Water from Extreme Storms Like Irene Takes Years, Longer than Expected, to Flow Through Forest Soils into Streams

UMass Amherst hydrogeologists trace chemical signatures in storm floodwater
TS Irene Composite Precipitation
TS Irene Composite Precipitation

AMHERST, Mass. – In a surprise finding from the first multi-year analysis to trace stream and groundwater isotopes after major flood events, hydrogeologist David Boutt and geoscientist
Qian Yu, with state geologist Stephen Mabee at the University of Massachusetts Amherst, offer evidence that floodwater spent much longer moving through southern New England surface- and groundwater systems than expected after Tropical Storms Irene and Lee in 2011.

A major assumption in most isotopic studies is that these trace markers are stable over time in surface and groundwater on an annual basis, lead author Boutt and colleagues note. But they detected isotope signatures in water attributed to those two extreme storms still percolating through hydrological systems in New England four and five years after the events. They now suspect the process could be even longer, “much more than we thought before,” Boutt says. Details appear in the current issue of Geophysical Research Letters.

Their analysis addresses a long-standing misconception in the hydrologic community about forest soils and whether they are so permeable that they’ll accept water indefinitely, Boutt says. To a hydrologist, this means the pathways allow new water to filtrate more easily, he adds.

It’s the same phenomenon seen in home houseplants; if the soil in the pot is bone dry, a watering will be readily absorbed and may even pool on the surface. But if the soil is damp already, any water added will run quickly through to the bottom. The fact that Vermont and Massachusetts soils were already very wet in 2011 allowed floods from Irene to be as huge as they were, he explains, with the new precipitation moving quickly through wet soils to streams.

He adds, “What we’ve identified is that fluctuations in the subsurface water are not just happening on an event scale or an annual scale; these happen over many years. This is new, and a lot of people will be surprised that four or five years after these storms, we can still see signatures of this water in streamflow. It turns out that these big events have an outsized impact, and seeing how long they can last is eye-opening.”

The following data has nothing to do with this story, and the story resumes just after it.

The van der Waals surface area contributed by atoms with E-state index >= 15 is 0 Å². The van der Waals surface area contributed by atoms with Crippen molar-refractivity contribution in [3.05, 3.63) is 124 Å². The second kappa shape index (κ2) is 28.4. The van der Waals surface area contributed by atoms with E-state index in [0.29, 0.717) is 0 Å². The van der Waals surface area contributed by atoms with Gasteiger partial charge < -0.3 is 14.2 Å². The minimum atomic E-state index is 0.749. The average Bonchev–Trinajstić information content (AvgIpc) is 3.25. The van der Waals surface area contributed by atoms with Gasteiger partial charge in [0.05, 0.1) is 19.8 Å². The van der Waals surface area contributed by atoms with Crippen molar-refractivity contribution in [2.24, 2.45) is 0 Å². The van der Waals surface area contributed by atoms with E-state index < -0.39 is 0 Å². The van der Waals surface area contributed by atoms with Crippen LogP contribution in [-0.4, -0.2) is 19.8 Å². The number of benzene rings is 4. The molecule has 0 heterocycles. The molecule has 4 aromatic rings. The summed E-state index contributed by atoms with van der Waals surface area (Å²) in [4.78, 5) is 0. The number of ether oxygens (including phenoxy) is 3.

Boutt says, “This water enriched with heavy isotopes is a signature that provides direct evidence that during August and September we had a lot of water become stored in groundwater in a short time, more than we’ve ever seen. It illustrates the speed of the transit. Now, it is slowly diluting, mixing in and declining in concentration over time, a process we’re still watching today.”

He adds, “One of the big implications is that last year, in 2018, we set all these records for rainfall, so we may see more water infiltration to soils and increases in the elevation of the water table during times of year when the water table should be low and declining.

Further, “I imagine that similar scenarios played out in the hurricane of ‘38, especially if the right antecedent soil conditions were in place; observers probably saw a similar response in groundwater. As southern New England continues to be inundated by precipitation, this study suggests that we are going to have increased impacts of tropical storms and heavy rains in the form of flooding, rising water tables, and saturated soils,” he notes.

To evaluate the response of stream‐aquifer systems to such extreme precipitation events, they traced 743 surface and groundwater isotopes over seven years, including pre-Irene samples, in drainage areas ranging from 0.1 to more than 800 square km (~300 sq. mi). Results of this analysis, which was supported by the National Institute of Water Resources, show the long-lasting impact of these storms on isotopic composition of shallow groundwater, they report.

Boutt and colleagues say their results suggest that hydrogeologists should re-think the impact of large events on stream-flow generation processes, residence time estimates and interpretation of surface water isotope composition and trends. This impact is not only important to human communities but to the health of the watershed and its biogeochemistry, Boutt adds. “This is another insight in how watersheds process water, and it suggests we should be looking at this in a really new way.”

The year 2011 was, at the time, the wettest calendar year on record for western Massachusetts, the researchers point out. August and September that year are the wettest consecutive two-month period in the 123-year precipitation record. The ground was already saturated when the storms came, which led to increases in soil moisture and high infiltration rates.

Hydrogeologists once thought that major floodwaters would clear through local surface- and groundwater systems in a short time, a single year, Boutt notes. New isotope-tracing techniques allow scientists to use unique signatures in rainwater to pinpoint its origin, to map the water’s residence time in the ground and its progress back to the surface.

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